Religious freedom in two senses

I last wrote about religious freedom here. The post concerns how to define religion for purposes of religious freedom.

Basically, there are two ways to define religion: (1) a narrow, traditional sense in which religion means one of the world religions, which are concerned with worship of God or gods and/or following a certain way of life; or (2) a broad sense in which religion means what each person defines as the greatest good or ultimate concern and the lifestyle choices that follow from that. In the latter sense everyone has a religion; even those who are atheistic or anti-religious make a religion out of that.

The First Amendment to the U.S. Constitution lays out the two sides of religious freedom: negative freedom (freedom from) and positive freedom (freedom to). “Congress shall make no law respecting an establishment of religion, or prohibiting the free exercise thereof…” The incorporation doctrine applies this to the States, too. Consider these two sides in relation to the two definitions of religion.

(1) In the narrow sense of religion, government shall not promote or demote one traditional religion over another, shall not provide material support for traditional religious activities, and shall not interfere with traditional religious organizations and activities.

That protects religious organizations and leaders but what about adherents who want to apply their religion to their daily activities, their business, or other nominally secular actions? For example, can a business operate in accordance with religious principles if they conflict with generally applicable laws? The Supreme Court has said, No. So the narrow definition of religion causes problems for individuals.

(2) In the broad sense of religion, government shall not promote or demote one view of the greatest good or ultimate concern over another, shall not provide material support for anything that someone might consider religious, and shall not interfere with any organization or activity that people claim has religious significance for them.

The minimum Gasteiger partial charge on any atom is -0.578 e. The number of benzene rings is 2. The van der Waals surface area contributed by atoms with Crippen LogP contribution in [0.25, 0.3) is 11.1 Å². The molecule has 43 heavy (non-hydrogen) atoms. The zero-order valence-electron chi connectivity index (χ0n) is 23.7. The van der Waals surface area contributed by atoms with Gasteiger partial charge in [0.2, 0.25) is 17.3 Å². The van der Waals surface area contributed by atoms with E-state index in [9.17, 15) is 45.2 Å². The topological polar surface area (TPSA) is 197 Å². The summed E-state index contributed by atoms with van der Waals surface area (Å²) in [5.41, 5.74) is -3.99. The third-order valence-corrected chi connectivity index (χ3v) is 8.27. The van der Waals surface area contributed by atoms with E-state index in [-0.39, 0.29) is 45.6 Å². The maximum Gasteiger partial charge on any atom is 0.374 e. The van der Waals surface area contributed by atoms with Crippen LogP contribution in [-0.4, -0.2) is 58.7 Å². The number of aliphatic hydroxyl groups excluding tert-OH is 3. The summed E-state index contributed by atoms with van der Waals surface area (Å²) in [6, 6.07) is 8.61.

Clearly, the broad sense of religion causes problems for government. For example, there are people who say it’s against their religion to pay taxes. Does that mean they get off free? Does anyone have a veto over laws based on something they claim is part of their religion? In the broad sense of religion, it seems so.

The Supreme Court has reacted against this stricture on government and affirmed the legitimacy of any government action that is not aimed against any particular religion. In 1990 an exemption was sought so members of a tribal religion could ingest peyote despite a ban on this drug. The Court denied this in terms that seemed to equate freedom of religion with freedom of speech: say anything you want, have any religious opinions, but the law applies to everyone (Employment Division v. Smith).

The problem is that the second definition is too broad and the first definition is too narrow. The way forward is to adopt a broader version of the narrow definition or a narrow version of the broad definition. What might this mean?

For example, it could mean that someone can’t just say, My religion forbids me to pay taxes. They need to demonstrate that this is part of a religious tradition or doctrine that is a central part of their life. This is similar to the process for obtaining conscientious objector status with the selective service system (military draft). It’s not easy to obtain this status, but it can be done by those with a strong case to be members of a pacifistic religion.

On the other hand, it should take more for the government to justify a law than merely that it advances a secular purpose. Many secular purposes these days are against the religious beliefs and practices of many people. The government should be required to show a compelling public interest in a law, or else carve out exceptions for religious objectors.

As government has grown, religious freedom has been under pressure to contract. This needs to change, without giving everyone a veto over laws they don’t like.